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Middlefield Supervisor Brings

Lifetime Of Service To County

Newly elected county Rep. David Bliss sits for a photo shoot by the Susquehanna River – on the Town of Middlefield side. (The far shore is the Town of Otsego County.) He is one of seven freshman county reps taking office Jan. 1. (Jim Kevlin/
Newly elected county Rep. David Bliss sits for a photo shoot by the Susquehanna River – on the Town of Middlefield side. (The far shore is the Town of Otsego County.) He is one of seven freshman county reps taking office Jan. 1. (Jim Kevlin/

Editor’s Note: This is the fourth of seven profiles, one each on the seven new members of the Otsego County Board of Representatives elected Nov. 3, that will be posted each Wednesday afternoon up until they take office Jan. 1. Next week, Andrew Marietta, District 8  (Town of Otsego, including Cooperstown west of the Susquehanna).


COOPERSTOWN – Dave Morris, one of David Bliss’ fellow realtors with Hubbell’s Real Estate, remembers when Morris’ daughters were growing up and riding horses, and he would buy hay from Bliss’ father, Claude.

OtsegoCountySeal-Color-500pix_largeThe truck would pull up, and David Bliss and his older brother Tim would toss heavy bales of hay into Morris’ barn, one after another, until the loft was filled.    When football practice began in August, other players might drag as they got into shape, but the Bliss boys were always in peak condition, Morris recalled.

Farming and youth sports are still big parts of Dave Bliss’ life.  “I sell real estate to support my farming habit,” he joked the other day.   He went back into the family business after graduating from SUNY Oneonta – he played basketball there briefly – and teaching for a couple of years.

And he went from player to coach, helping out with CCS boys’ basketball for a while in the 1990s and coaching American Legion baseball in the summers.  He coached a CCS girls’ softball team to the sectional finals at Lemoyne a few years ago, among the activities that won him the Clark Sports Center’s coveted Fetterman Award for service to youth in 2013.

Another aspect of his life has been serving in local government.   Following in his father’s footsteps – Claude Bliss, who passed away in 1995, was on the town board when Middlefield adopted zoning, and served as highway superintendent for a period – Dave joined the town Zoning Board of Appeals in 1973.  Then, after two years on the town board, was elected town supervisor.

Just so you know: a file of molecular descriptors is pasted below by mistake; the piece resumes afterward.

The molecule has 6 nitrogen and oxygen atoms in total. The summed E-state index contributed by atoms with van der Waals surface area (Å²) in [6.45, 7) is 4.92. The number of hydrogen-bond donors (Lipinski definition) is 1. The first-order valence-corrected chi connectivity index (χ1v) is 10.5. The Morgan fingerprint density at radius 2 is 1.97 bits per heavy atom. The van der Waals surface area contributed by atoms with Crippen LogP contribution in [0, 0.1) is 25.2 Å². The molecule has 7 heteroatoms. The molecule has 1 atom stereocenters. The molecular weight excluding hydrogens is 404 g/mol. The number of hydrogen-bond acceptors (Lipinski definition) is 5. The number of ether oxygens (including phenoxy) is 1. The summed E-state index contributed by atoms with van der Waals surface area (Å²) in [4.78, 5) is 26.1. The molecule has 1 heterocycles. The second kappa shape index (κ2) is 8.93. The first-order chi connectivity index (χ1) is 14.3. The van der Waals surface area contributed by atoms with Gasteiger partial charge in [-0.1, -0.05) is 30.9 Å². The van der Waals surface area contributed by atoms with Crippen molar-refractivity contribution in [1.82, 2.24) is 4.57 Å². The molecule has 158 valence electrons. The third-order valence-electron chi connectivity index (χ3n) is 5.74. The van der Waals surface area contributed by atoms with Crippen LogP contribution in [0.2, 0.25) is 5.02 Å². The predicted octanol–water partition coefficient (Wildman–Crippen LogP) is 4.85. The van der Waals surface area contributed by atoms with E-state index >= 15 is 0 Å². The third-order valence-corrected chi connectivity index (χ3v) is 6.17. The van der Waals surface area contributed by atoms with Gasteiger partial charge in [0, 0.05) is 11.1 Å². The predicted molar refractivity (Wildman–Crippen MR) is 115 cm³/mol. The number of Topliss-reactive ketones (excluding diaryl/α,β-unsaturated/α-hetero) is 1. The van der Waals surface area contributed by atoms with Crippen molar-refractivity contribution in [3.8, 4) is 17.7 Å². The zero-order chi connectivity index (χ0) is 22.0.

He held that post for 24 years.  A Republican, he ran unopposed this year for the District 7 seat on the county Board of Representatives, succeeding Democrat Beth Rosenthal, who moved out of the county – from Roseboom to Albany – in the fall.

He had been approached to run in 2013, but was otherwise occupied:  The Town of Middlefield had adopted a fracking ban in 2011 – it would have been the first town to do so, but the Otsego Town Board happened to meet the night before – and was sued by Norse Energy Corp. on behalf of Cooperstown Holstein Corp., where initial tests had suggested gas could be fracked profitably.

Bliss said he was troubled by fracking’s potential impact “on the quality of life in the area.  And it wasn’t clear to me that the technology was safe.”  He was also confident that Henry Weil, who chaired the town Planning Board, had moved forward sure-footedly in developing the ban.

In June of 2014, however, the state Court of Appeals – New York’s Supreme Court – affirmed the Town of Middlefield’s position (and the Town of Dryden’s, which was also sued).  Norse retreated and the ban became established law.  So it was time.

With the election of Henry Schecher, director of the county’s Property Tax Office, succeeding him as supervisor, and the accountant Ray Holohan joining the town board, Bliss believes he is leaving Middlefield in good hands.

The recent financial dilemmas he has faced as supervisor – since 2010, the State of New York has imposed a 2 percent tax cap on counties and municipalities, at the same time cutting state aid – will be helpful in his new role at 197 Main St., he said.

He is particular perturbed by the state practice of committing funding, then reneging after counties and towns have already spent the money.   With Middlefield’s town budget in the $1.3 million range, “a couple of hundred thou – that’s 20 percent of our revenues.”

This year, the $1.2 million the state clawed back was a significant part of the $9.2 million gap the county board had to fill by cutting some jobs and leaving others unfilled.  “The county has cut services as much as they can,” said Bliss.  “You can only kick the can down the road so far.”  In his view, state mandates should be 100-percent state-funded.

That’s particularly important because, with the heroin problem and other issues, the county is facing challenges that will be costly to overcome, he said.

David Bliss is joining the county board 213 years after his family first arrived, in 1803, settling in Hartwick.  Blisses have been farming in the Red Creek neighborhood since the 1870s, and they are numerous.  His father, Claude (Dave’s mom was Anna), had two brothers, Clyde (the father of Terry Bliss, former county director of planning) and Carl, who lives in California.

In addition to brother Tim, David has six sisters, Sandy, Connie, Patty, Joanne, Amy and Laura.  Several of the sisters are teachers, including Patricia, who returned to Otsego County a decade ago to become principal at the former St. Mary’s School in Oneonta; she is now principal at Rome Catholic.

David and his wife, Kim, who teaches at Richfield Spring Central, have three children, Rachel, who works at New York Central Mutual; Eric, who is with Barnes & Noble in New York City, and Ethan, who is studying criminal justice at Utica College.


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